Stiletto Heel Killer Convicted, Awaits Sentencing - FindLaw Blotter
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Stiletto Heel Killer Convicted, Awaits Sentencing

A Texas jury has convicted a Houston woman of murder for killing her boyfriend in a stiletto heel stabbing.

Ana Trujillo, 45, alleged that she was acting in self-defense against her boyfriend Alf Stefan Andersson, 59, but jurors saw it as a homicide. The sentencing phase of Trujillo's trial is currently underway, The Associated Press reports.

So what kind of punishment may be ahead for the stiletto heel killer?

Boyfriend Stabbed 2 Dozen Times

In Texas, criminal homicide occurs when a person intentionally, knowingly, recklessly, or with criminal negligence causes the death of an individual. The category of criminal homicide covers crimes including murder, capital murder, manslaughter, and criminally negligent homicide.

Trujillo was convicted of murder for the stiletto heel stabbing. That means jurors found she either intentionally caused the death of her boyfriend, intended to cause serious bodily injury, or commited an act that was clearly dangerous to human life that resulted in death.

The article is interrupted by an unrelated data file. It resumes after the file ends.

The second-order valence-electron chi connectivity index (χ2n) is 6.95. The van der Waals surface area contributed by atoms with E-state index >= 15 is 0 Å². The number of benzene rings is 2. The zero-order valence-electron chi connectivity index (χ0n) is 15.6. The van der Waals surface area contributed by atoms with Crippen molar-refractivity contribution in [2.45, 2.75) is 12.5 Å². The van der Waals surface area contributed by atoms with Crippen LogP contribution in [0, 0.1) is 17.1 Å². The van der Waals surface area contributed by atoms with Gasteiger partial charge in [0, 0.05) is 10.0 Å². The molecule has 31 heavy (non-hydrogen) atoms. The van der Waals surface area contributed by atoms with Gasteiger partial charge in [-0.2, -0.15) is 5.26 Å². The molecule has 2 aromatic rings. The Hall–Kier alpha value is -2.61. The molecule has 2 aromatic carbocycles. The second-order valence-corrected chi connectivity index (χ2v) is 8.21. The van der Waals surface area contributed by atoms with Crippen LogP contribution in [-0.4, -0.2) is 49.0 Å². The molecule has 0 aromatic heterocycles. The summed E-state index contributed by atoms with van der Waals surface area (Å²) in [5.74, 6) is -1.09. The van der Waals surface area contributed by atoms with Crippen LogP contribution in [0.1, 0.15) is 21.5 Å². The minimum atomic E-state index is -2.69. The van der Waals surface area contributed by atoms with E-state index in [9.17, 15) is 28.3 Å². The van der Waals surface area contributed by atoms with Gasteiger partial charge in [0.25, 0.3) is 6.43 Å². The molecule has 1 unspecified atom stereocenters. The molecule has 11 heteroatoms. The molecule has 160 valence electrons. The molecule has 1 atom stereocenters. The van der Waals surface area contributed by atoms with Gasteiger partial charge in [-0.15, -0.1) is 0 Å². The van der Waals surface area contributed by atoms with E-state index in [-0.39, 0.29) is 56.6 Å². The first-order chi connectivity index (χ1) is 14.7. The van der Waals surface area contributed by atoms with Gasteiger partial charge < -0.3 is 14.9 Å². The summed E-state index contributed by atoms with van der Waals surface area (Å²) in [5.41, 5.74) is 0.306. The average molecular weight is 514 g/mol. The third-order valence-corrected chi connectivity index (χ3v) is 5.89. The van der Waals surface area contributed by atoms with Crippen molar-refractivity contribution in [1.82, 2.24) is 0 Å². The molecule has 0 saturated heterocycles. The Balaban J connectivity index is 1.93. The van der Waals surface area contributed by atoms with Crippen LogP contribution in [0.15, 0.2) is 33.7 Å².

Trujillo's actions of stabbing Andersson with her stiletto heel does seem to indicate that she intended to cause serious bodily injury -- especially as Andersson was stabbed at least 25 times in the face and head.

Mitigating Circumstances?

According to the AP, the jury is set to hear more testimony before deciding on a sentence. During that time, Trujillo may try to mitigate the severity of her conviction by arguing that Andersson's death occurred under "sudden passion."

Under Texas law, a person convicted of murder can, during sentencing, try to prove by a preponderance of evidence that the killing occurred "under the immediate influence of sudden passion arising from an adequate cause." If successful, the person's murder conviction could become a second-degree felony instead of a first-degree felony. That could mean a lesser sentence for Trujillo.

Under the current murder conviction, Trujillo could face up to life in prison, the AP reports.

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